Local charter schools for the second straight year scored higher than Dayton Public Schools in achievement – and widened that gap — but charters were lower in year-over-year progress, according to state report card data released this week.
Report card grades for both groups of schools were low overall. Of 21 local charter schools, the top three earned D’s on the report card’s Achievement component, with the rest getting F’s. In Progress, Dayton Early College Academy and Klepinger School earned A’s, while the rest of the grades were fairly evenly mixed from B to F.
Aaron Churchill, Ohio research director for the Fordham Institute, a charter school sponsor, cited some promising signs of statewide improvement from charter schools. He said in the Dayton area, the performance of struggling district schools and the charters that draw from them continues to be “fairly comparable.”
“We see a lot of fairly low grades with schools like Trotwood-Madison and Dayton Public Schools and the charter schools that are enrolling a significant number of kids from lower-income backgrounds,” Churchill said. “It’s encouraging to see charters a little higher on achievement, but there are all kinds of things that could be behind that.”
Because brick-and-mortar charter schools can only open in “challenged school districts” — Dayton, Trotwood-Madison and Jefferson Twp. locally — this newspaper generally compares local charter school results to the results in those districts.
High and low performers
The report card shows the same two charter schools at the top of the performance index as last year, as Dayton Early College Academy (DECA) and Pathway School of Discovery both showed improvement.
DECA, which serves high school students, had the highest performance index percentage (71.2) of any school in Dayton, and earned A’s in student progress and graduation rate for the second year in a row. DECA Prep, which serves elementary and middle school students, had an eight-point jump in its index.
David Taylor, deputy superintendent for the DECA schools, said the test results validated what school staff saw in classrooms last year, with students getting through more challenging content earlier in the year and engaging in deeper ways.
“Philosophically, our belief is that we serve kids who are just as smart and capable as anybody else,” Taylor said. “We see Oakwood getting an A, and we want to have an A. That means we have to keep our nose down, keep working and finding ways to serve our students to get them there.”
Pathway School’s performance index percent (66.2) rose about four points and was fractions of a point ahead of Dayton Public Schools’ leader, Stivers School for the Arts. Pathway got C’s in both progress and K-3 literacy improvement.
Pathway’s two sister schools in the National Heritage Academies chain – Emerson and North Dayton School of Discovery – saw slight declines in their scores, but Emerson still remained in the area’s top five.
“We are very pleased with the increased performance at Pathway (and) both Emerson and North Dayton performed well against local schools,” said NHA spokeswoman Katie Baker. “We will continue to work with all schools in an effort to improve student academic performance.”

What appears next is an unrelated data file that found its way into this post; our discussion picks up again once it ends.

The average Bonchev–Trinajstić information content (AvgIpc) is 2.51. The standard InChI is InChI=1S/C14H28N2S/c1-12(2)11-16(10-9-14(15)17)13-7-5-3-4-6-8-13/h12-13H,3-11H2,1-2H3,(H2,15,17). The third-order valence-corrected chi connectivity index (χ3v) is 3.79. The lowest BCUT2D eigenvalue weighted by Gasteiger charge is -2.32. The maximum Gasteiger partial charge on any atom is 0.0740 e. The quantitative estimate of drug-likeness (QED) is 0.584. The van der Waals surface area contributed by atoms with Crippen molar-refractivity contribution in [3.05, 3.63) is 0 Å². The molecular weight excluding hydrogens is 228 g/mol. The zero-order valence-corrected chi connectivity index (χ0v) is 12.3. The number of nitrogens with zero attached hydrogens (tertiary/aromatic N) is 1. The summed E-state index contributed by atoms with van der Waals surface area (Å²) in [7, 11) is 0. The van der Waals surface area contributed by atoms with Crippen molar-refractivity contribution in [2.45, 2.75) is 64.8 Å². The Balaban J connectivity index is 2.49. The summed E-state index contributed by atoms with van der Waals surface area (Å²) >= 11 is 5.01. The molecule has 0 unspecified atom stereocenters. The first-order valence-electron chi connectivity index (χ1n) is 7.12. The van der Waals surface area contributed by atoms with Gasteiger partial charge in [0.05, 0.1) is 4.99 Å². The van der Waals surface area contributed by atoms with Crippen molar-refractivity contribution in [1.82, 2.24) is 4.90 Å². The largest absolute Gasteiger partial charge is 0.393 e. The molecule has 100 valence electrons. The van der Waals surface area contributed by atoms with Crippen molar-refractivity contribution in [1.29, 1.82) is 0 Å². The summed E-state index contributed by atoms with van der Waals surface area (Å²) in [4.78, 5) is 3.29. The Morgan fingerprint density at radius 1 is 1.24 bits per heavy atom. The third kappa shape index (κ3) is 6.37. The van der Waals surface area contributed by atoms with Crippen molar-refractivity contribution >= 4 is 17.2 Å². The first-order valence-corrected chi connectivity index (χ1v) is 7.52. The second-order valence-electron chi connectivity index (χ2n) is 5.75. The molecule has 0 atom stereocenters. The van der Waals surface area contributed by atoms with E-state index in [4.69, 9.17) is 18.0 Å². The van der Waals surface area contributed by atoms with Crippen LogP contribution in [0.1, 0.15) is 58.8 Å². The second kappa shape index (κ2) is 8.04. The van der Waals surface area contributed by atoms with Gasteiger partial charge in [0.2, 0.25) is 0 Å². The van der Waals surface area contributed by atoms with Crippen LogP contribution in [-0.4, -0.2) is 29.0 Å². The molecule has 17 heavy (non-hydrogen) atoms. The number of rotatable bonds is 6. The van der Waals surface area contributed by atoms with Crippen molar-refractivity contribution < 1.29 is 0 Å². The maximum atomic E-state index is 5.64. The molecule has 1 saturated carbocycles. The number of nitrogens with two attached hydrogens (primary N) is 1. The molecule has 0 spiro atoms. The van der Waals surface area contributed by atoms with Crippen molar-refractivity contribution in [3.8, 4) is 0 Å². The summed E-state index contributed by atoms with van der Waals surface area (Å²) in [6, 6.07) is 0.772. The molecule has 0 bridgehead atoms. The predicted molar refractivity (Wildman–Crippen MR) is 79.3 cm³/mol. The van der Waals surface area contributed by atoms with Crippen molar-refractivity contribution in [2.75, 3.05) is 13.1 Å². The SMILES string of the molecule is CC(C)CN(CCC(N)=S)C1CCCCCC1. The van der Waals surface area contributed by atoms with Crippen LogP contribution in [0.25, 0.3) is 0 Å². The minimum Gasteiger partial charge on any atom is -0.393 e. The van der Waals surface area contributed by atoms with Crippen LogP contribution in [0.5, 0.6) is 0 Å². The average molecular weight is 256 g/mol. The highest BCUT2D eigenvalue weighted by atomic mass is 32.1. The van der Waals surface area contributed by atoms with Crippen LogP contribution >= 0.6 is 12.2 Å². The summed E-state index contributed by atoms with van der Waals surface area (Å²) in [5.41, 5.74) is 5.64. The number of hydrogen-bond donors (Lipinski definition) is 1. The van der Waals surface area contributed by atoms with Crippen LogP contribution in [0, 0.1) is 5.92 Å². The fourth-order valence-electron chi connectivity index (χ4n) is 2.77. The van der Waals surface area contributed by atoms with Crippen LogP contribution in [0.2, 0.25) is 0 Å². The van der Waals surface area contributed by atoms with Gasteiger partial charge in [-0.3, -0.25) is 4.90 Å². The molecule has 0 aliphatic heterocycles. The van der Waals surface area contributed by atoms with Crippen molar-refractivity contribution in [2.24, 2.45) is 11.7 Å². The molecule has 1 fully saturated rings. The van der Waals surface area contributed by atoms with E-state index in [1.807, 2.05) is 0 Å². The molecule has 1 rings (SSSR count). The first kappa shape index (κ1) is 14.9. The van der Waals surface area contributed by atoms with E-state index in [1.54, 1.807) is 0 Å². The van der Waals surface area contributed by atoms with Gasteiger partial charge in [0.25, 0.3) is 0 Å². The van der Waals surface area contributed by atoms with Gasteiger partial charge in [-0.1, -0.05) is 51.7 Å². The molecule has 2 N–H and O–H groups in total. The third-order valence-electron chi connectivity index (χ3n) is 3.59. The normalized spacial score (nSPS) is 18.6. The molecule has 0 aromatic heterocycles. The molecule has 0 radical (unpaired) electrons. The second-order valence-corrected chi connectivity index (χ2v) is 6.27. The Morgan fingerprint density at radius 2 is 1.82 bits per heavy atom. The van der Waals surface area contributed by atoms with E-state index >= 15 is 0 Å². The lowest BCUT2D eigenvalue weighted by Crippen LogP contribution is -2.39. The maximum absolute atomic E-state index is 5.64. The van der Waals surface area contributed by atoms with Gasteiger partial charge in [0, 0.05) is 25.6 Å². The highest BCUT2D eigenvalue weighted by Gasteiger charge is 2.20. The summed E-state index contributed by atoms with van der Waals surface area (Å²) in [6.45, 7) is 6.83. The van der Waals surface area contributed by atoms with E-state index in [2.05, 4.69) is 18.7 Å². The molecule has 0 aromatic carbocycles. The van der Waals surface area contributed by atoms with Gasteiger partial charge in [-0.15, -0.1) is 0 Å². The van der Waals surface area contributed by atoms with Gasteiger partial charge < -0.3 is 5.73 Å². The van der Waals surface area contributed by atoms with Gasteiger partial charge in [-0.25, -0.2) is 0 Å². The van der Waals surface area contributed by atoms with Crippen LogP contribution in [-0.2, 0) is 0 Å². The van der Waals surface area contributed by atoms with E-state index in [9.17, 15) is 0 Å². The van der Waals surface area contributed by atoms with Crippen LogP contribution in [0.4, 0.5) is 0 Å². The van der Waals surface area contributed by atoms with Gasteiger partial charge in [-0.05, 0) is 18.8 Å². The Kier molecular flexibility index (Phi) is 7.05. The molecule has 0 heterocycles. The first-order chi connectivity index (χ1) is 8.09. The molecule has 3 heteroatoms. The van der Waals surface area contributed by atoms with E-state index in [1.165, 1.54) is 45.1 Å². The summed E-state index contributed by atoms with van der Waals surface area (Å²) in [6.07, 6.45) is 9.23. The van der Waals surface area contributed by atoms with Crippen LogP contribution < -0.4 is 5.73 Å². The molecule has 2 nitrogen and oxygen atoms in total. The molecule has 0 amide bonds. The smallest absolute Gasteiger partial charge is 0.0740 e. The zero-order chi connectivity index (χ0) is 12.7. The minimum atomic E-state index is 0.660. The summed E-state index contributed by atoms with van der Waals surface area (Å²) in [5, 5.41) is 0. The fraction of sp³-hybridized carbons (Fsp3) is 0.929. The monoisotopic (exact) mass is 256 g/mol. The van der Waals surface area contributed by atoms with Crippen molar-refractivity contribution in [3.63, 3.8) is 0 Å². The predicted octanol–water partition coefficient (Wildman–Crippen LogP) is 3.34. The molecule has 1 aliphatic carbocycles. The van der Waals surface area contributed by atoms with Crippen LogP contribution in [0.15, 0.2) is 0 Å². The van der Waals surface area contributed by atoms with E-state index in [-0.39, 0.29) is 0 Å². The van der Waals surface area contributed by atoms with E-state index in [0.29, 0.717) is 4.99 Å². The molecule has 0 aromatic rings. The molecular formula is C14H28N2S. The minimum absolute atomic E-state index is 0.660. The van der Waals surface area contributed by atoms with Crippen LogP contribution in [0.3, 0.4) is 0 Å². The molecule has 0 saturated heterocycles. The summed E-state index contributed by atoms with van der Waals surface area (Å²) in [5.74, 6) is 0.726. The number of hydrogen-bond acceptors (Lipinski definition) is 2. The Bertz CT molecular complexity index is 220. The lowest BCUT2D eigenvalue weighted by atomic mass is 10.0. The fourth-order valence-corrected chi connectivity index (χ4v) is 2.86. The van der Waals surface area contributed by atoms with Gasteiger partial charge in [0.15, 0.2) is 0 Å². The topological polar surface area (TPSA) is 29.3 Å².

The lowest-scoring local charter school for performance index was Summit Academy Transition High School in Dayton, with a percentage of 37.0. That school was one of five local charters to score all F’s and one D on the report card – Summit, STEAM Academy, Trotwood Prep & Fitness, Richard Allen Academy II and Dayton Leadership Academies’ Dayton View campus.
Summit High School officials could not be reached for comment Friday.
The 21 local charter schools had a higher median performance index (48.3) than the 33 Dayton, Trotwood and Jefferson district schools (42.7). The charters had the two highest performers — DECA and Pathway — while Dayton had the seven lowest scoring schools.
But in student growth, more than half of the district schools (18 of 33) earned an “A” or a “B”, while only one-third of the charter schools did.
“DPS is proud of its academic growth scores,” Dayton Superintendent Rhonda Corr said. “Our children are growing scholastically at a faster rate because of our one-to-one technology and the individualized, personalized instruction from our high-quality staff.”
Online and STEM schools
The Electronic Classroom of Tomorrow, a large online school embroiled in legal disputes with the state, posted a performance index of 45.9, matching the mark of Trotwood-Madison, which was the lowest scoring school district in the state.
The state’s other two largest online schools fared slightly better. Ohio Connections Academy posted a 64.7 performance index that would fall just behind the Dayton area’s top two charter schools. Ohio Virtual Academy’s score was 60.1, also good for a “D” and ahead of all of DPS schools other than Stivers.
Ohio Connections was the only one of those three online giants to avoid an “F” in student progress, notching a “D.” All of the online schools got F’s in graduation rate, ranging from Ohio Connections’ 67.6 rate to ECOT’s 40.3.
The Dayton Regional STEM School continued its trend of strong report cards, earning a “B” in achievement, with an 85.2 performance index percentage that ranked behind only Oakwood, Waynesville and Bellbrook locally. The STEM School also earned A’s in student progress, graduation rate and the prepared for success measure.
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